|This article needs additional citations for verification. (May 2009) (Learn how and when to remove this template message)|
Happy slapping is a fad originating in the UK in which one or more people attack a victim for the purpose of recording the assault (commonly with a camera phone or a smartphone). Though the term usually refers to relatively minor acts of violence such as hitting or slapping the victim, more serious crimes such as the manslaughter of a pensioner and sexual assault have been classified as "happy slapping" by the BBC.
Use with video technology
The ease and general availability of video cameras in mobile phones means that such attacks need not be planned carefully beforehand and are more easily watched and circulated for entertainment. Some political and media commentators claim the craze was inspired by such television shows as Jackass, Dirty Sanchez and Bumfights.
"Happy slapping" started in the South London Borough of Lewisham, in a format known as "Slap Happy TV", where a happy-slapping video would be recorded, and then watched by dozens of people like a TV show, but in the form of a montage. Videos of Happy Slapping were commonly circulated via Bluetooth on mobile phones. The first newspaper article to use the phrase "happy slapping" was "Bullies film fights by phone", published in The Times Educational Supplement on 21 January 2005, in which reporter Michael Shaw described teachers' accounts of the craze in London schools.
Gary Martin, writing on "The Phrase Finder" website described the phenomenon as: "Unprovoked attacks on individuals made in order to record the event, and especially the victim's shock and surprise, on video phones."
Martin wrote that happy slapping "began as a youth craze in the UK in late 2004. Children or passers by are slapped or otherwise mugged by one or more of a gang while others record the event on video and then distribute it by phone or Internet. Initially the attacks were, as the phrase would have us believe, fairly minor pranks ... As the craze spread the attacks became more vicious – often serious assaults known in legal circles as grievous bodily harm."
When the international media attention surrounding attacks abroad reached a high point, a girl was sentenced to eight months in prison. She was sentenced on a number of counts including previous crimes. [clarification needed]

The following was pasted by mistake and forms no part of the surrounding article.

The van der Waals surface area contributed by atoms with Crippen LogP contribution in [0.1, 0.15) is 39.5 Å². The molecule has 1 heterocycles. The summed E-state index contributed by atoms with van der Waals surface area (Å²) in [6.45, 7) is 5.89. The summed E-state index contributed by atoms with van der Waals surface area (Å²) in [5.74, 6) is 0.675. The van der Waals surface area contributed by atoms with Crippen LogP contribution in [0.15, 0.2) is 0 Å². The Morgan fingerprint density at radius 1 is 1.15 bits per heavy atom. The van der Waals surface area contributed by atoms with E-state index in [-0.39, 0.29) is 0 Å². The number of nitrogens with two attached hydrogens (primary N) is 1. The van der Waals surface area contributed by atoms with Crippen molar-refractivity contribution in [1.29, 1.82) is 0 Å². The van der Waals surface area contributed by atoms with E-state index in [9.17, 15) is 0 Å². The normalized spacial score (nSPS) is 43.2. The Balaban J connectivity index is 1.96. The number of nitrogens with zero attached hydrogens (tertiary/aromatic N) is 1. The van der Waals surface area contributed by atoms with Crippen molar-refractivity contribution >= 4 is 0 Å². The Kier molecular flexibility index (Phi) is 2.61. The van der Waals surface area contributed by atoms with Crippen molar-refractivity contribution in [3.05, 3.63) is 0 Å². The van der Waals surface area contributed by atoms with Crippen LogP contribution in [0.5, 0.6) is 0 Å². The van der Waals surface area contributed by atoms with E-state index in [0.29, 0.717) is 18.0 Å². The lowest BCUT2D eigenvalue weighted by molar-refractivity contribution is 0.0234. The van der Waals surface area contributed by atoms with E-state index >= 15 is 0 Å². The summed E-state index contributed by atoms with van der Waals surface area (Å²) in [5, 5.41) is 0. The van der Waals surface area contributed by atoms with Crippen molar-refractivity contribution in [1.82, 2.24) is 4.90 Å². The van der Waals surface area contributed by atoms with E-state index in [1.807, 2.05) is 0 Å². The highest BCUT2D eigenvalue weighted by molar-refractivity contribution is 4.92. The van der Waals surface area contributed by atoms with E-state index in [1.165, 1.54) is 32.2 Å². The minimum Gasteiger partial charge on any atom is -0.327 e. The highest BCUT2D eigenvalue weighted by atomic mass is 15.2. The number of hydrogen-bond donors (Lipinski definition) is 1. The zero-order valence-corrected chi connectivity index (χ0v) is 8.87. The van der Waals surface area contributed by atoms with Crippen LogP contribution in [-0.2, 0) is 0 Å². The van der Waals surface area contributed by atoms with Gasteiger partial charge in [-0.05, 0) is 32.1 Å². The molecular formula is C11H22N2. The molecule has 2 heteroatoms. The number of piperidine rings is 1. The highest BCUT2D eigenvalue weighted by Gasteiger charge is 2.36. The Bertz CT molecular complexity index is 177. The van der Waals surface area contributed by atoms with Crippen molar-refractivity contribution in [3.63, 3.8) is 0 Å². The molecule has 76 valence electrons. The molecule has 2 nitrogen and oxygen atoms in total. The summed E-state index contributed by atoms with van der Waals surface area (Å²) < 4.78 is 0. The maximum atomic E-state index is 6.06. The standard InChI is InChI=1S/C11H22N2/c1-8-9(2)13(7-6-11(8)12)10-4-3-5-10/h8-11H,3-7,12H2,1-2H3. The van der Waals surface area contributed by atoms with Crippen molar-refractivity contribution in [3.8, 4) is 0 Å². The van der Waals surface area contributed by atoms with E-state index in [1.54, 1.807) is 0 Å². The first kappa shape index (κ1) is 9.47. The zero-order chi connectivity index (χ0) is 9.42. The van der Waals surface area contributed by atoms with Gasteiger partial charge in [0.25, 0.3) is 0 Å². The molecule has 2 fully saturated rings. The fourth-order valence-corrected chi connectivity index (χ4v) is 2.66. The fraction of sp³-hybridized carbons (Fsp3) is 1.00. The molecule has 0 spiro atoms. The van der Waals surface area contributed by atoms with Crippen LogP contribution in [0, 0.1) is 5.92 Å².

A common punishment in 2007 was a fine or up to 40 days in prison, suspended if the attacker has no previous record. Happy slapping is judged as "simple battery" as defined by section 244 of the Danish Criminal Code.
In February 2007, an amendment aimed at criminalising "happy slapping" was added to a law "on the prevention of the delinquence" by the Parliament of France based on a proposal from then Interior Minister Nicolas Sarkozy. the anti-happy-slapping clause appears as the last part of Article 44, which also deals with ambushing law enforcement personnel. The law equates filming or photographing certain classes of violent crimes, including severe beatings and rape, with being an accomplice of such crimes. The law makes it illegal to broadcast the images of such crimes, punishable by up to 5 years in prison and/or a €75,000 fine.
The law does not apply to those who took the above actions in order to obtain evidence in court, or as professional journalism. Professional journalism is delimited in France by the "press card", which is awarded by a commission representing journalist unions and press organizations. As defined by law, a professional journalist is one whose main activity is professional paid journalism.
The bill was signed into law on 5 March 2007, despite some organizations, including Reporters Without Borders, and the French chapter of Wikimedia, arguing that this clause created a legal discrimination in criminal law between professional journalists and ordinary citizens practicing journalism. Specifically, it was argued that citizens filming incidents of police brutality and publishing such information online could be intimidated by law enforcement into remaining silent, or prosecuted for their actions. This criticism was relayed by the international media.
French President Nicolas Sarkozy declared to Reporters Without Borders that "the spirit of the law is not to infringe of freedom of information. However, if the least doubt subsisted, then I'm in favour of a clarification of the law."